“Everything is going to be OK” is a mantra that many of us tell ourselves—and yearn to hear from others—when we are trying to get through hard times. Not being OK is scary. It can even be terrifying. Most of us fight hard to get back to being OK as quickly as we can. And, there’s a flood of advice out there on how to do this. Go for a walk. Create something. Work out. Engage in something productive. Call a friend. See your therapist. Breathe. Meditate. Tell yourself: “I’m OK.”
But sometimes it just isn’t true. Sometimes we are not OK at all. And our bodies know it. Our psyches, minds, and hearts know it. If telling yourself “I’m OK” while breathing deeply does not increase your inner peace, if it leads to stifled crying or outright sobbing, if you find yourself shaking while wanting to curl up in a ball, you are not alone. Plenty of us are not OK. And whether we were already coping with depression or anxiety, burning out on caregiving, trying to survive or escape domestic violence, trying to start anew as a refugee, living life while targeted by oppression based on our race, gender identity, sexual orientation, religion, national origin, ability, socioeconomic status, age, and so on, so many of us were not OK even before COVID-19.
A stressor the magnitude of a pandemic, logically evokes a similar magnitude of stress within us: we experience the automatic physiological and neurological stress response that allows us to do whatever it takes to survive a major threat. Our muscles are primed for kicking or hitting or running, if that unconsciously seems to be the most likely means of surviving. Or we freeze, when we unconsciously know that fight or flight are not going to help us make it out alive. Or we fawn, when we unconsciously know that persuading an aggressor that we are on their side will result in less harm now—and a greater likelihood of escape later. But our bodies don’t know that none of these automatic stress responses are actually going to be effective against the chronic stressor of a viral pandemic.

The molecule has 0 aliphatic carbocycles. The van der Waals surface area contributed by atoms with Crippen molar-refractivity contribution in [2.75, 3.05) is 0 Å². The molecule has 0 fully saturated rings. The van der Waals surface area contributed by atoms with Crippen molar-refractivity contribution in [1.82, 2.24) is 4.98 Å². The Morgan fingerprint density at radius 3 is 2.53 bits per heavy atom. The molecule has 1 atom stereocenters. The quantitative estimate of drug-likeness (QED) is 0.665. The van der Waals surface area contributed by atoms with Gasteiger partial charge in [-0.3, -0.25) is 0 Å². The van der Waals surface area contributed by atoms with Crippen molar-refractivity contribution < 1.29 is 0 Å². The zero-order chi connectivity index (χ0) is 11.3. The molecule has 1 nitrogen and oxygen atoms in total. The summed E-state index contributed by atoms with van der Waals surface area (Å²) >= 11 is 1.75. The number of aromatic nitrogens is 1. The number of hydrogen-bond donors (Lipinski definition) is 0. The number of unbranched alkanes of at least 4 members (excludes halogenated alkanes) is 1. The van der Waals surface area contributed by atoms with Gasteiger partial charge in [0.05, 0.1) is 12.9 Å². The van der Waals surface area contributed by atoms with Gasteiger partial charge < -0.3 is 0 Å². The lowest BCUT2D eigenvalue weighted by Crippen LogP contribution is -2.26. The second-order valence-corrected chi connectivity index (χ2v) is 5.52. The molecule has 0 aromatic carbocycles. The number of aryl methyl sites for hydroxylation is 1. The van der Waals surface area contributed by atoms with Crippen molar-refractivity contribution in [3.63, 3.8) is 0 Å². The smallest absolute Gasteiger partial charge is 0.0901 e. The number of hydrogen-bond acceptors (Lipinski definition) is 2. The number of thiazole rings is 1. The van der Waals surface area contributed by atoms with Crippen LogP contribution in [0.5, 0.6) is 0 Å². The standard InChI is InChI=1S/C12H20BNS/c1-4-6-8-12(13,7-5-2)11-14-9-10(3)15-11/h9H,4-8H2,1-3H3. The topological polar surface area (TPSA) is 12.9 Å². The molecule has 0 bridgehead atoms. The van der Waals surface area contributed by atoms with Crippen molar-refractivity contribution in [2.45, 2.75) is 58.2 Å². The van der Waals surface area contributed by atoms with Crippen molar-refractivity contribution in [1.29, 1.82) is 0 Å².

Amidst this stress, we may have few to no answers for countless questions that may not have had any urgency just a short time ago. “How will I or my family survive the financial impact of no income—for weeks or even months?” “If a member of my family gets really sick, how will we pay for medical care with the insurance we can barely afford—or with no insurance at all?” “What if someone I love dies?” “Who will raise my children if I die?” We may push such questions out of our minds in one moment and go round and round with them in another. In a time without threat, such avoidance might be considered sensible and such perseveration might be considered problematic. But now, if we haven’t already done so, we really do need to research the steps of how to designate a power of attorney, draw up a will, and select a guardian for our children. We really do need to make our best possible choices in a confusing and ever-changing context with a multitude of factors that are completely outside our control. And we need to do these all while our minds, hearts, and bodies are repeatedly experiencing fight, flight, freeze, or fawn.
So, we are not OK. And not being OK is a logical response when we’re navigating life during a pandemic.